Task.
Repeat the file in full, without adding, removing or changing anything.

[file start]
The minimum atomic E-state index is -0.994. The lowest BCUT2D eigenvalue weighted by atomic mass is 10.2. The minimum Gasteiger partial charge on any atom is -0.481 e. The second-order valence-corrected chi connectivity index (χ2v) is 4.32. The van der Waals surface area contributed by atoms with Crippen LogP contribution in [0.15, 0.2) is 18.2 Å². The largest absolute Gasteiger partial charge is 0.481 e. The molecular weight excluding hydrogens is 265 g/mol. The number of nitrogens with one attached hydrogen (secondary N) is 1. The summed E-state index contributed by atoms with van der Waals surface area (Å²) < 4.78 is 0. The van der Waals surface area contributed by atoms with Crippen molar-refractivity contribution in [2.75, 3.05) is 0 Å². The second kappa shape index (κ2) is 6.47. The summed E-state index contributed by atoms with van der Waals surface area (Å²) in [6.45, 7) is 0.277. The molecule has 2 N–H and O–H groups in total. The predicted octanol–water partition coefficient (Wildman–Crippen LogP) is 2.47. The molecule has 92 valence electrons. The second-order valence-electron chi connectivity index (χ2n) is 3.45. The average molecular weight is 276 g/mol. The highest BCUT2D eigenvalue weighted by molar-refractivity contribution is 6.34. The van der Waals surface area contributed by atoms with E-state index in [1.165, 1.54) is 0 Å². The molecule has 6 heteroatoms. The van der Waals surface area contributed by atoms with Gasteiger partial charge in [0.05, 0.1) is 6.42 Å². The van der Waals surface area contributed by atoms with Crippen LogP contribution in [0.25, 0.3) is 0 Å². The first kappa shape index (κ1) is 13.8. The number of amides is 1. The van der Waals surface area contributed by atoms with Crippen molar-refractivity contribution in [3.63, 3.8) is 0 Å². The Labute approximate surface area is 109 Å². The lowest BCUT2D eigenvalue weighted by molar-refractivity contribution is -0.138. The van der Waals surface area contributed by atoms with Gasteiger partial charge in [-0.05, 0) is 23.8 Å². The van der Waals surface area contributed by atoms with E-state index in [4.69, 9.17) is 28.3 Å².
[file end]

The minimum atomic E-state index is -0.994. The lowest BCUT2D eigenvalue weighted by atomic mass is 10.2. The minimum Gasteiger partial charge on any atom is -0.481 e. The second-order valence-corrected chi connectivity index (χ2v) is 4.32. The van der Waals surface area contributed by atoms with Crippen LogP contribution in [0.15, 0.2) is 18.2 Å². The largest absolute Gasteiger partial charge is 0.481 e. The molecular weight excluding hydrogens is 265 g/mol. The number of nitrogens with one attached hydrogen (secondary N) is 1. The summed E-state index contributed by atoms with van der Waals surface area (Å²) < 4.78 is 0. The van der Waals surface area contributed by atoms with Crippen molar-refractivity contribution in [2.75, 3.05) is 0 Å². The second kappa shape index (κ2) is 6.47. The summed E-state index contributed by atoms with van der Waals surface area (Å²) in [6.45, 7) is 0.277. The molecule has 2 N–H and O–H groups in total. The predicted octanol–water partition coefficient (Wildman–Crippen LogP) is 2.47. The molecule has 92 valence electrons. The second-order valence-electron chi connectivity index (χ2n) is 3.45. The average molecular weight is 276 g/mol. The highest BCUT2D eigenvalue weighted by molar-refractivity contribution is 6.34. The van der Waals surface area contributed by atoms with E-state index in [1.165, 1.54) is 0 Å². The molecule has 6 heteroatoms. The van der Waals surface area contributed by atoms with Gasteiger partial charge in [0.05, 0.1) is 6.42 Å². The van der Waals surface area contributed by atoms with Crippen LogP contribution in [0.25, 0.3) is 0 Å². The first kappa shape index (κ1) is 13.8. The number of amides is 1. The van der Waals surface area contributed by atoms with Crippen molar-refractivity contribution in [3.63, 3.8) is 0 Å². The Labute approximate surface area is 109 Å². The lowest BCUT2D eigenvalue weighted by molar-refractivity contribution is -0.138. The van der Waals surface area contributed by atoms with Gasteiger partial charge in [-0.05, 0) is 23.8 Å². The van der Waals surface area contributed by atoms with E-state index in [4.69, 9.17) is 28.3 Å².